The terms of a contract govern the relationship between the contracting parties. If a party intends to strictly enforce a contractual right that party must have strictly complied with the prerequisite requirements to do so.
The type of agreement that gives rise to the dispute in Giuseppe Di Millo v 2099232 Ontario Inc, 20151407 Ontario Inc., and Inderjeet Dhugga is one that many land developers are familiar with.
Giuseppe Di Millo (the “Developer”) entered into an agreement of purchase and sale with 2099232 Ontario Inc. (the “Builder”) for the construction of a home on a specific lot (the “Lot”) within the Developer’s proposed subdivision (the “Agreement”). The Agreement provided the Builder was to construct the home on the Lot within 30 months of closing. The Agreement also provided that time was to be of the essence.
The Agreement included an option agreement that permitted the Developer to repurchase the Lot (the “Option”). The 30 month period would have expired on March 5, 2015 but the parties agreed to extend the date until March 5, 2016. In the summer of 2016 the Developer discovered the Builder had built a temporary structure on the Lot that did not comply with the municipal by-laws or the terms of the Agreement.
The Developer elected to exercise the Option upon the discovery of the temporary structure. The Developer’s lawyer wrote the Buyer’s lawyer and set the closing date to purchase the Lot pursuant to the Option (the “Option Purchase”) as July 6, 2016 (the “First Notice”). The First Notice did not comply with the terms of the Agreement. Two months after the closing date set in the First Notice, in September 2016, the Developer discovered the Developer’s lawyer had done nothing to complete the Option Purchase.
The Developer changed lawyers and, on September 24, 2016,properly served notice on the Builder indicating the Developer’s intention to exercise the Option (the “Second Notice”). The Second Notice provided closing of the Option Purchase was to occur October 24, 2016.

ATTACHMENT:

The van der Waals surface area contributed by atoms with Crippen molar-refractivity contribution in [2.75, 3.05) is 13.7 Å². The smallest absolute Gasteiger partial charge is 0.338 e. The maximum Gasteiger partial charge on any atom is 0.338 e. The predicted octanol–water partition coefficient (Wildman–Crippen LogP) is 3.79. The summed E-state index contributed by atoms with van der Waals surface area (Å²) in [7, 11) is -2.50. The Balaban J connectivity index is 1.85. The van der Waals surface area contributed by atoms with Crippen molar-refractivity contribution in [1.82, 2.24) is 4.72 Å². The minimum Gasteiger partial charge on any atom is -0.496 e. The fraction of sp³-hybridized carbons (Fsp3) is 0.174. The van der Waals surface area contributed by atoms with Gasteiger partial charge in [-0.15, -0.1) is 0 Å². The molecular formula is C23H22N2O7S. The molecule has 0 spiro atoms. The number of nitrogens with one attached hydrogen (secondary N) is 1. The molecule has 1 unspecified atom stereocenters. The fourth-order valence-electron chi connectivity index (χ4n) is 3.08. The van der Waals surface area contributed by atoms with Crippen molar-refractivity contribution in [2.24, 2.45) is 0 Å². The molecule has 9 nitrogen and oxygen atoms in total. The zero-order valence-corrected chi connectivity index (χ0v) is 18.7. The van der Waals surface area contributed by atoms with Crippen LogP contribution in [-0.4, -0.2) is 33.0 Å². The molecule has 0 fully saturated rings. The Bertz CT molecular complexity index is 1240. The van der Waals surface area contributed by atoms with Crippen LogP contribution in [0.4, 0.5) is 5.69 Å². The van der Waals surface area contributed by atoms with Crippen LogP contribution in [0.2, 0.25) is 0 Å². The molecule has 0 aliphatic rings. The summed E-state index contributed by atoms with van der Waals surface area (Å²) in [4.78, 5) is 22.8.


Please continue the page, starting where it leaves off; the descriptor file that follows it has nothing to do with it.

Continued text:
In the 18 months since the Second Notice was sent, the Developer had done nothing to complete the Option Purchase. The Developer stated that the Developer was ready, willing, and able to close the Option Purchase as scheduled but was unable to do so as the Builder had placed unauthorized 2nd and 3rd mortgages on the Lot that were required to be discharged.
In this case, the Court concluded the 2nd and 3rd mortgages did not prevent the Developer from exercising the Option.
The Court stated that:
by adding the ‘time is of the essence’ clause, the parties made it clear that they would be bound, strictly, by the terms of the Agreement.
The Court found that providing proper notice to the Builder 6 months after the Option first arose did not comply with the time is of the essence clause. This finding was sufficient to dismiss the Developer’s application, however, the Court went on to consider whether the Developer was ready, willing, and able to close the Option Purchase.
The Court stated that the case law with respect to the exercising of an option is clear, the optioning party must tender. The Developer supplied no evidence that the Developer had the funds to complete the Option Purchase. Additionally, the Court heard that the Developer held a power of attorney for the Builder and had the ability to execute any and all documents to give effect to the provisions of the Agreement but failed to prepare or sign any documents with respect to the Option Purchase.
The Developer’s application was dismissed.
The full decision can be found here: